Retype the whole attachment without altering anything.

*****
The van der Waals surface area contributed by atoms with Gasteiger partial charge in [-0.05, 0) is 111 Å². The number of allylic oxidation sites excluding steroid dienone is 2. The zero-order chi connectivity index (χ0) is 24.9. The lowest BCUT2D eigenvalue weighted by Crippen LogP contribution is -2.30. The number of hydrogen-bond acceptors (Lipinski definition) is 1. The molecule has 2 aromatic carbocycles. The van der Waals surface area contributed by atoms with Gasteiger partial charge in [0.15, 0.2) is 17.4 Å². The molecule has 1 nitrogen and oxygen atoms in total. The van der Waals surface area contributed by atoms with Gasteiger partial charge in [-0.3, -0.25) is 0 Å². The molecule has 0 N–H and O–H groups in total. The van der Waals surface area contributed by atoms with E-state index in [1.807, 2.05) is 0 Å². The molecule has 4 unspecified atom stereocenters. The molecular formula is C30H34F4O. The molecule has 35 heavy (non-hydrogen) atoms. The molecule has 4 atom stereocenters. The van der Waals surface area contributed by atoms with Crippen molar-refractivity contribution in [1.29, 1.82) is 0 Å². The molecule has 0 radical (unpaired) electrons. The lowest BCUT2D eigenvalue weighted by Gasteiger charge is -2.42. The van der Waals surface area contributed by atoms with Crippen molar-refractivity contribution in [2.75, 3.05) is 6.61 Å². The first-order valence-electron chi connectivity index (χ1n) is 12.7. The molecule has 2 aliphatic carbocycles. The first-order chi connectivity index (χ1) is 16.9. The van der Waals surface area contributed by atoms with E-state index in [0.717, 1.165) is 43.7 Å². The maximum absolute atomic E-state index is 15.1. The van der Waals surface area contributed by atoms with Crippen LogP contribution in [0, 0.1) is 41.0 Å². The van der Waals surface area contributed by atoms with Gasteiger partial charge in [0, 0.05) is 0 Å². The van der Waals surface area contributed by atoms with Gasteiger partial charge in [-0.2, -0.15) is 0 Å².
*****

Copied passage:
The van der Waals surface area contributed by atoms with Gasteiger partial charge in [-0.05, 0) is 111 Å². The number of allylic oxidation sites excluding steroid dienone is 2. The zero-order chi connectivity index (χ0) is 24.9. The lowest BCUT2D eigenvalue weighted by Crippen LogP contribution is -2.30. The number of hydrogen-bond acceptors (Lipinski definition) is 1. The molecule has 2 aromatic carbocycles. The van der Waals surface area contributed by atoms with Gasteiger partial charge in [0.15, 0.2) is 17.4 Å². The molecule has 1 nitrogen and oxygen atoms in total. The van der Waals surface area contributed by atoms with Gasteiger partial charge in [-0.3, -0.25) is 0 Å². The molecule has 0 N–H and O–H groups in total. The van der Waals surface area contributed by atoms with E-state index in [1.807, 2.05) is 0 Å². The molecule has 4 unspecified atom stereocenters. The molecular formula is C30H34F4O. The molecule has 35 heavy (non-hydrogen) atoms. The molecule has 4 atom stereocenters. The van der Waals surface area contributed by atoms with Crippen molar-refractivity contribution in [1.29, 1.82) is 0 Å². The molecule has 0 radical (unpaired) electrons. The lowest BCUT2D eigenvalue weighted by Gasteiger charge is -2.42. The van der Waals surface area contributed by atoms with Crippen molar-refractivity contribution in [2.75, 3.05) is 6.61 Å². The first-order valence-electron chi connectivity index (χ1n) is 12.7. The molecule has 2 aliphatic carbocycles. The first-order chi connectivity index (χ1) is 16.9. The van der Waals surface area contributed by atoms with E-state index in [0.717, 1.165) is 43.7 Å². The maximum absolute atomic E-state index is 15.1. The van der Waals surface area contributed by atoms with Crippen LogP contribution in [0, 0.1) is 41.0 Å². The van der Waals surface area contributed by atoms with Gasteiger partial charge in [0, 0.05) is 0 Å². The van der Waals surface area contributed by atoms with Gasteiger partial charge in [-0.2, -0.15) is 0 Å².